Cryotherapy and pulsed ultrasound were common modalities used to treat the DOMS. Bleakley et al. did a study on 30 subjects and showed that effect of ice was effective in acute soft muscle injuries. Cold also decreases the activity of cells to reduce swelling and internal bleeding at the site of acute injury; it is best used in the first 48 h after an injury. Cooling the deep tissue also reduces muscle spasm by reducing the muscle's ability to maintain a contraction. He also stated that more high-quality trials are needed to provide evidence-based guidelines in the treatment of acute soft-tissue injuries. [7]

Paddon-Jones and Quigley done a study to determine the effect of cryotherapy recovery on elbow flexor strength and reduce the severity of DOMS following eccentric exercise on eight resistance-trained males. The results suggested that the use of cryotherapy immediately following eccentric exercise and it was very effective in reducing DOMS. [8]

The other modality which plays a key role in the management of DOMS is pulsed ultrasound. It can be useful in speeding up the healing process of injured tissues. Ultrasound travels into the damaged tendons and muscles, causing the molecules to collide, resulting in a deep heating effect. This thermal reaction causes increased metabolic activity and vasodilation of the blood vessels, allowing for more nutrients and oxygen to reach the damaged tissues while washing away many of the pain producing chemicals. The thermal effects of ultrasound decrease pain of the damaged tissues. [9] Craig et al. reviewed that application of ultrasound on DOMS has an earlier and significant effect on improving range of motion (ROM). [10] Ciccone et al. also reviewed the effects of ultrasound on DOMS. Repeated eccentric contractions were used to induce DOMS in the elbow flexors of 40 college-aged women and his findings suggested that the use of pulsed ultrasound had a significant little effect on treatment of DOMS.

A visual analog scale (VAS) is a measurement instrument used to measure a characteristic or attitude that is believed to range across a continuum of values and cannot easily be directly measured. The amount of pain that a patient feels was categorized as none, mild, moderate, and severe. Operationally, a VAS is usually a horizontal line, 100 mm in length, anchored by word descriptors at each end. The patient marks on the line the point that they feel represents their perception of their current state. The VAS score is determined by measuring in millimeters from the left-hand end of the line to the point that the patient marks. [11] Kelly also set-up VAS as a measuring tool to find the clinical significance in pain score. [12]

Both pulsed ultrasound and cryotherapy have a significant effect on DOMS. Therefore, this study is intended to compare the effects of these modalities on DOMS.

Aims of study

To find out the effectiveness of pulsed ultrasound therapy on ROM and pain in DOMSTo find out the effectiveness of cryotherapy on ROM and pain in DOMSTo compare the effectiveness of pulsed ultrasound versus cryotherapy for improving the ROM and reduction of pain in DOMS.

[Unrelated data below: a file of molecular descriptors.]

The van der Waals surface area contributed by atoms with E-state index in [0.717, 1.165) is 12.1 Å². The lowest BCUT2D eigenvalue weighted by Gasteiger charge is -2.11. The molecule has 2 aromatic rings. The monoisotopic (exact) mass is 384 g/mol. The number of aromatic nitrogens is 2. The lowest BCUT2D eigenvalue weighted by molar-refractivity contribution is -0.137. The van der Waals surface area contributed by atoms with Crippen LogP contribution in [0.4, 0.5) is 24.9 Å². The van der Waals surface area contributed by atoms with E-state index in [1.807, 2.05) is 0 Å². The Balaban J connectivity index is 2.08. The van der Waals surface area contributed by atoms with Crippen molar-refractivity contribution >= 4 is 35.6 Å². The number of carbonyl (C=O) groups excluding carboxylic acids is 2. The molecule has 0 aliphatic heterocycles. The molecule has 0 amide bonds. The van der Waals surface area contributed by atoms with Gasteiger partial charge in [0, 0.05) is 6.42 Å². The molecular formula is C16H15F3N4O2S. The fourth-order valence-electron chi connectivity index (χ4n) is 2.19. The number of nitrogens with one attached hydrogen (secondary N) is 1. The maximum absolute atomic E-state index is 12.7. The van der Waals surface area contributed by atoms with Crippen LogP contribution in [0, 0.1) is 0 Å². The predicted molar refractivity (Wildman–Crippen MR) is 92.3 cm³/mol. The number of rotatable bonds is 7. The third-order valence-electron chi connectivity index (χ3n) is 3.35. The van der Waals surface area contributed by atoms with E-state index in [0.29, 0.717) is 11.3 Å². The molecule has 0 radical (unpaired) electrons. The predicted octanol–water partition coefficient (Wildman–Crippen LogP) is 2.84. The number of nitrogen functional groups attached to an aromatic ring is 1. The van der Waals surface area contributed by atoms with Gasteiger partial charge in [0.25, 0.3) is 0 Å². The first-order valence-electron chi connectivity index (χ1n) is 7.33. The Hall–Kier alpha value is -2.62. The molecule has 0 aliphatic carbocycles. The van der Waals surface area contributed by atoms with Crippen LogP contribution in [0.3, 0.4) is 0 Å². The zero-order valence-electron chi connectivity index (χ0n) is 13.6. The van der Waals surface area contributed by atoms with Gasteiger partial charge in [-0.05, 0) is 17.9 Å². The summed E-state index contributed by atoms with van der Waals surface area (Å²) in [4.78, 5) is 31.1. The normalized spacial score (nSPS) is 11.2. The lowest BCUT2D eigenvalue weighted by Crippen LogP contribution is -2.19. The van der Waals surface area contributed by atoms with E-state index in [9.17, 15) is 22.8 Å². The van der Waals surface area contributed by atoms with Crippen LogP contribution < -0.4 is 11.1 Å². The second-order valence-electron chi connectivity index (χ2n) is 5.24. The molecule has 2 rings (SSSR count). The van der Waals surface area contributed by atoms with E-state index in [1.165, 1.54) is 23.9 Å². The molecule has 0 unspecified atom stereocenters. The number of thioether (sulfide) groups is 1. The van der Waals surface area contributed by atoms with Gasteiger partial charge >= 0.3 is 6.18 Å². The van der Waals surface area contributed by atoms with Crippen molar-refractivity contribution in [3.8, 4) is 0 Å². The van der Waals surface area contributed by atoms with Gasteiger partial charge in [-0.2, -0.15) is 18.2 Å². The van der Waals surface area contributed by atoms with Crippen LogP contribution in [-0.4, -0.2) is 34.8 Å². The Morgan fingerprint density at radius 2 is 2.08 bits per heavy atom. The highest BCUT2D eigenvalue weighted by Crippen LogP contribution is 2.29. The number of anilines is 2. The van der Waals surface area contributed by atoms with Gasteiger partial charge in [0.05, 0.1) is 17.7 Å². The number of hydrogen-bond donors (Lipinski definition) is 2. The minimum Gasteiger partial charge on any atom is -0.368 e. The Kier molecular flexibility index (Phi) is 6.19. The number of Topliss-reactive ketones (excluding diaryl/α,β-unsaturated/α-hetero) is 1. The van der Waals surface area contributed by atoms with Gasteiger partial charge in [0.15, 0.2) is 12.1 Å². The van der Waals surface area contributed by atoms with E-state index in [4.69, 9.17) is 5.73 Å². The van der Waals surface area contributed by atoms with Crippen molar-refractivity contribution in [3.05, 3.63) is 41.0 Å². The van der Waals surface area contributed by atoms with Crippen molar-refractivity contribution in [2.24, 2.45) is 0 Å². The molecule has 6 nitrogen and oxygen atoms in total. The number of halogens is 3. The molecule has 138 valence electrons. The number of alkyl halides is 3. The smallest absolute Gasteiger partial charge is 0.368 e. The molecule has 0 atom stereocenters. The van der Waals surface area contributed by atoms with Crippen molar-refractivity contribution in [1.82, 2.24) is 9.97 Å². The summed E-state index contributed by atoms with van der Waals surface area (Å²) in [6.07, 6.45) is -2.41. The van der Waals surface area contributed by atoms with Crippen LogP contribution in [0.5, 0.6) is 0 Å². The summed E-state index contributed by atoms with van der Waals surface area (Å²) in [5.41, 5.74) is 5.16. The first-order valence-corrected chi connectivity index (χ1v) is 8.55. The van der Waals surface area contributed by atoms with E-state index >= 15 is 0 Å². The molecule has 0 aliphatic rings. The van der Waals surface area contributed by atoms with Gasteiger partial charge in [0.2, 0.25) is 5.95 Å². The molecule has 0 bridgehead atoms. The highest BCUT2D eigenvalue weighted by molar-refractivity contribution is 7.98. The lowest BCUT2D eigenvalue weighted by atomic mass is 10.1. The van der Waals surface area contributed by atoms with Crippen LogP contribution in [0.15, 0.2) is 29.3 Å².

Materials and Methods



Sample selection

In this study, normal healthy individuals (n = 32) of age group between 18 and 30 years was selected randomly and divided into two groups, 16 in each group. An informed consent form was taken from all participants.

Materials used

Pulsed ultrasoundIce cubesDumbbell (5 kg)Universal transparent goniometerVAS scale.

Inclusion criteria

Subjects who are willing to participate in the studySubjects capable of understanding instructions given by the therapistSubjects with no pre- and past-history of injury to upper extremity.

Exclusion criteria

Subjects having any surgical history of upper extremityAny elite level athletesSubjects underwent chemotherapy.

Procedure

The 32 subjects are divided into two groups 16 in each group and DOMS are induced in nondominant biceps muscle using 5 kg dumbbell until pain is induced.

Group A: Each subject received pulsed ultrasound treatment of intensity 0.8 W/cm 2 for 7 minGroup B: Each subject received cryotherapy for 10 min.

The total duration of the study was three sessions for 3 consecutive days. Measurements are taken initially before receiving the interventions and at the end of every treatment session by using universal goniometer for measurement of ROM and VAS scale for pain. The data thus collected were analyzed and recorded for the study.

 RESULTS



Mean and standard deviation of pulsed ultrasound and cryotherapy on ROM after the end of 3 days treatment session are 143.42, 2.89 and 140.12, 4.19. Mean and standard deviation of pulsed ultrasound and cryotherapy on pain scale after the end of 3 days treatment session are 1.54, 0.56 and 1.87, 0.59. Comparison of both these modalities in relation to ROM and pain scale showed a significant value on DOMS (P < 0.05). Statistical significant tests are summarized in [Table 1], [Table 2], [Table 3], [Table 4], [Table 5], [Table 6], [Table 7]. Graph 1 shows the effect of pulsed ultrasound and cryotherapy on pain scale after 3 days of the treatment session.{Table 1}{Table 2}{Table 3}{Table 4}{Table 5}{Table 6}{Table 7}[INLINE:1]

 Discussion



DOMS is a condition characterized by soreness, swelling, and pain with decreased ROM at both early and late stages usually occurs following by unaccustomed activity or an eccentric muscle activity in an individual. Normally, the acute soreness occurs in muscles at the time of activity, whereas DOMS is seen after 24 h. The symptoms of DOMS commonly occur in sports persons, which should be intervened effectively before the performance of the athlete is affected.